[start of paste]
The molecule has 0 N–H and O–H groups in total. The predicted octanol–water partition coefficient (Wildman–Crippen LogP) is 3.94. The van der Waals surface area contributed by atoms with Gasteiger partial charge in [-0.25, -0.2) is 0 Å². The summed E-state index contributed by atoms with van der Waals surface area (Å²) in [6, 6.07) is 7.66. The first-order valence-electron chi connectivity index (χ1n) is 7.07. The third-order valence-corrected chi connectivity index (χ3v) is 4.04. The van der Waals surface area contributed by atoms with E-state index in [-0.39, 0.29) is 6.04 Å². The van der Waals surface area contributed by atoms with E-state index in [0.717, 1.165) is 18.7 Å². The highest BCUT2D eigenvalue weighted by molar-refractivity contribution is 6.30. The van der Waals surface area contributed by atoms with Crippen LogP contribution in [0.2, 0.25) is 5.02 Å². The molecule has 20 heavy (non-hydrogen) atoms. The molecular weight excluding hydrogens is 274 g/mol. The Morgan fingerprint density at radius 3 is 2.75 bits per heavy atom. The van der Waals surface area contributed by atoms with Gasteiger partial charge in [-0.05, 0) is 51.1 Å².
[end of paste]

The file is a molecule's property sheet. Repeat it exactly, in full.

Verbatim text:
The molecule has 0 N–H and O–H groups in total. The predicted octanol–water partition coefficient (Wildman–Crippen LogP) is 3.94. The van der Waals surface area contributed by atoms with Gasteiger partial charge in [-0.25, -0.2) is 0 Å². The summed E-state index contributed by atoms with van der Waals surface area (Å²) in [6, 6.07) is 7.66. The first-order valence-electron chi connectivity index (χ1n) is 7.07. The third-order valence-corrected chi connectivity index (χ3v) is 4.04. The van der Waals surface area contributed by atoms with E-state index in [-0.39, 0.29) is 6.04 Å². The van der Waals surface area contributed by atoms with E-state index in [0.717, 1.165) is 18.7 Å². The highest BCUT2D eigenvalue weighted by molar-refractivity contribution is 6.30. The van der Waals surface area contributed by atoms with Crippen LogP contribution in [0.2, 0.25) is 5.02 Å². The molecule has 20 heavy (non-hydrogen) atoms. The molecular weight excluding hydrogens is 274 g/mol. The Morgan fingerprint density at radius 3 is 2.75 bits per heavy atom. The van der Waals surface area contributed by atoms with Gasteiger partial charge in [-0.05, 0) is 51.1 Å².